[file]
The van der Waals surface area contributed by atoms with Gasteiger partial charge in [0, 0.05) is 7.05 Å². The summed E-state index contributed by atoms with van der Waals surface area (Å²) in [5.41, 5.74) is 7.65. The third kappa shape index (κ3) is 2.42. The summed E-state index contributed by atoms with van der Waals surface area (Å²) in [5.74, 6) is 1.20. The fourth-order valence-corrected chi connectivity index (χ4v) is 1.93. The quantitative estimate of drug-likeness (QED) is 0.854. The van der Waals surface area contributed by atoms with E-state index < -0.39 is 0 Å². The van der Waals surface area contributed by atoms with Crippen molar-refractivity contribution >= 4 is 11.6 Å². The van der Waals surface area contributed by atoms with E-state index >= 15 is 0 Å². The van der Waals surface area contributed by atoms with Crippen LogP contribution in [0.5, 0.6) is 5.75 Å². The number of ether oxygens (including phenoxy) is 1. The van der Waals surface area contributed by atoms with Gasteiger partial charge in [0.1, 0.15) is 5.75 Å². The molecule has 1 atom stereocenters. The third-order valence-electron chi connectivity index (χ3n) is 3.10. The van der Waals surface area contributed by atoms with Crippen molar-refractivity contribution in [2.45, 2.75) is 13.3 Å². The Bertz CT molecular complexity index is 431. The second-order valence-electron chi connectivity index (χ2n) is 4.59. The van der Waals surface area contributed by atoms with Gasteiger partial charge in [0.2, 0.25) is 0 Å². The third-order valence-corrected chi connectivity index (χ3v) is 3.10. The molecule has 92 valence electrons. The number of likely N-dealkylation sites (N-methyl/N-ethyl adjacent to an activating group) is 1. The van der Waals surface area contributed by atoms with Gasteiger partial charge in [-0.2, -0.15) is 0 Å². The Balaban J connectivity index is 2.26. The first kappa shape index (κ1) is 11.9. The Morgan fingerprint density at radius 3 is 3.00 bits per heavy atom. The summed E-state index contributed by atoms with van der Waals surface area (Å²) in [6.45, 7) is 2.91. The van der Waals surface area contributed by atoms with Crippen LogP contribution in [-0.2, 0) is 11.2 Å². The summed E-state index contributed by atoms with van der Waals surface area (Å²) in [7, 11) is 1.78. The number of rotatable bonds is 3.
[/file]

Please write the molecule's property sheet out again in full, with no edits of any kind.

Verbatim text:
The van der Waals surface area contributed by atoms with Gasteiger partial charge in [0, 0.05) is 7.05 Å². The summed E-state index contributed by atoms with van der Waals surface area (Å²) in [5.41, 5.74) is 7.65. The third kappa shape index (κ3) is 2.42. The summed E-state index contributed by atoms with van der Waals surface area (Å²) in [5.74, 6) is 1.20. The fourth-order valence-corrected chi connectivity index (χ4v) is 1.93. The quantitative estimate of drug-likeness (QED) is 0.854. The van der Waals surface area contributed by atoms with E-state index < -0.39 is 0 Å². The van der Waals surface area contributed by atoms with Crippen molar-refractivity contribution >= 4 is 11.6 Å². The van der Waals surface area contributed by atoms with E-state index >= 15 is 0 Å². The van der Waals surface area contributed by atoms with Crippen LogP contribution in [0.5, 0.6) is 5.75 Å². The number of ether oxygens (including phenoxy) is 1. The van der Waals surface area contributed by atoms with Gasteiger partial charge in [0.1, 0.15) is 5.75 Å². The molecule has 1 atom stereocenters. The third-order valence-electron chi connectivity index (χ3n) is 3.10. The van der Waals surface area contributed by atoms with Crippen molar-refractivity contribution in [2.45, 2.75) is 13.3 Å². The Bertz CT molecular complexity index is 431. The second-order valence-electron chi connectivity index (χ2n) is 4.59. The van der Waals surface area contributed by atoms with Gasteiger partial charge in [0.2, 0.25) is 0 Å². The third-order valence-corrected chi connectivity index (χ3v) is 3.10. The molecule has 92 valence electrons. The number of likely N-dealkylation sites (N-methyl/N-ethyl adjacent to an activating group) is 1. The van der Waals surface area contributed by atoms with Gasteiger partial charge in [-0.2, -0.15) is 0 Å². The Balaban J connectivity index is 2.26. The first kappa shape index (κ1) is 11.9. The Morgan fingerprint density at radius 3 is 3.00 bits per heavy atom. The summed E-state index contributed by atoms with van der Waals surface area (Å²) in [6.45, 7) is 2.91. The van der Waals surface area contributed by atoms with Crippen LogP contribution in [-0.2, 0) is 11.2 Å². The summed E-state index contributed by atoms with van der Waals surface area (Å²) in [7, 11) is 1.78. The number of rotatable bonds is 3.